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The National Union of Journalists in the Philippines (NUJP) said that the enactment of the Cybercrime Prevention Act of 2012 betrayed Aquino’s commitment to transparency and freedom of expression.In an interview with IPS, Secretary General of the NUJP, Rowena Paraan, called the law “sneaky”.However, the law also broadens the coverage of libel as a content-related offense that can be committed by just about anybody using a computer.Section 4 (4) of the Cybercrime Act deems as illegal any “unlawful and prohibited act of libel as defined in Article 355 of the Revised Penal Code, as amended, committed through a computer system or any other similar means which may be devised in the future”.But what caught my eye, was a couple sections up from the libel part.It appears that Cybersex is now a crime in the Philippines too.
Citing Senate journals and interviews, investigative journalist and blogger Raissa Robles claims that Senator Vicente Sotto III pushed for the insertion into the law at the eleventh hour; an ironic twist, given various allegations that he copied parts of blog articles in previous speeches without crediting the bloggers.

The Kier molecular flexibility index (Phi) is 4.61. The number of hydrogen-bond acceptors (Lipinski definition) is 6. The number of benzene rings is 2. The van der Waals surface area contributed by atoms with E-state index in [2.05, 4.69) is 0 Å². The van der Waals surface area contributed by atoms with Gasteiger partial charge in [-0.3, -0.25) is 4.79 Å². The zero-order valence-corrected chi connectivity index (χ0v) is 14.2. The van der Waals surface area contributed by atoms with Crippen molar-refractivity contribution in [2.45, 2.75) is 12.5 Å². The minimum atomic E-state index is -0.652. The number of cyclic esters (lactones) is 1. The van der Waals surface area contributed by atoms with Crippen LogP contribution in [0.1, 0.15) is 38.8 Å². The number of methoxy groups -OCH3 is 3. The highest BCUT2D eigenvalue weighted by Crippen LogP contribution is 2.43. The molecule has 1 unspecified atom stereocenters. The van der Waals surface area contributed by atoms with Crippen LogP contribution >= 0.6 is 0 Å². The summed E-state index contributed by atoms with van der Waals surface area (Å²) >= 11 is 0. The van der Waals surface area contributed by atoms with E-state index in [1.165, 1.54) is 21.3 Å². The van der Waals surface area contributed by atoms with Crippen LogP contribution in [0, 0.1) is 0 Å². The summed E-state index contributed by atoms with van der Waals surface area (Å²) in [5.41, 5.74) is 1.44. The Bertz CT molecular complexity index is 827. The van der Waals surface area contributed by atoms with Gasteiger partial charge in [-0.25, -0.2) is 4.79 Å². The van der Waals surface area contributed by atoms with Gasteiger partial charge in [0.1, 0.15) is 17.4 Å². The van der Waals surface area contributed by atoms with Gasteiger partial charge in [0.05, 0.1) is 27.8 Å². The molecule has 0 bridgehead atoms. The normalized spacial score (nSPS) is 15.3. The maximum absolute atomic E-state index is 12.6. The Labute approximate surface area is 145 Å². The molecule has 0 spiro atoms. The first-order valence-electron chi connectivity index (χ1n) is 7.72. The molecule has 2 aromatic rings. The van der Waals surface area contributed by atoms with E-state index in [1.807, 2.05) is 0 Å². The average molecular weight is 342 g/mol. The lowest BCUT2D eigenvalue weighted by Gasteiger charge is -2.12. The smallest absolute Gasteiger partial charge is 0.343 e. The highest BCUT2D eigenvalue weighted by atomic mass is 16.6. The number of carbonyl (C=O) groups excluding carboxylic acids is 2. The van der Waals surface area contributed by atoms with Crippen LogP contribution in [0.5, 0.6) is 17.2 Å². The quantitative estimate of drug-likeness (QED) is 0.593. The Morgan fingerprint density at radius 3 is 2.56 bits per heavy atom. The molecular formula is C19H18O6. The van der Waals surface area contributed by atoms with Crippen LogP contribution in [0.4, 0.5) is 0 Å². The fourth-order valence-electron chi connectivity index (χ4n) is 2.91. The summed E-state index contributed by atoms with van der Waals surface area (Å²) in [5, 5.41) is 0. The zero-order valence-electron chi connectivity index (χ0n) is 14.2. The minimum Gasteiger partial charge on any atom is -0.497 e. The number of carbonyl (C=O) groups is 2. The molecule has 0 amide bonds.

According to NUJP’s Paraan, anyone who uses the internet to express their opinions is now liable for what they post.
Online statements posted on blogs and social media platforms such as Facebook and Twitter, that can be interpreted as an attack on the reputation of an individual or an entity, may give rise to libel suits.
Libel is defined in Article 353 of the Revised Penal Code (RPC) as a “public imputation and malicious imputation of a crime, or of a vice or defect, real or imaginary, or any act, omission, condition, status, or circumstances tending to cause the dishonor, discredit, or contempt of a natural or juridical person, or to blacken the memory of one who is dead.” Professor Luis Teodoro, who serves as deputy director of the Centre for Media Freedom and Responsibility (CMFR), says the new law actually strengthens an 82-year-old libel law that has been described by the United Nations Human Rights Council as “draconian” and “excessive”.
“At a time when the global trend is to decriminalise libel, the new cybercrime law is very regressive and takes us several steps backward,” Teodoro told IPS.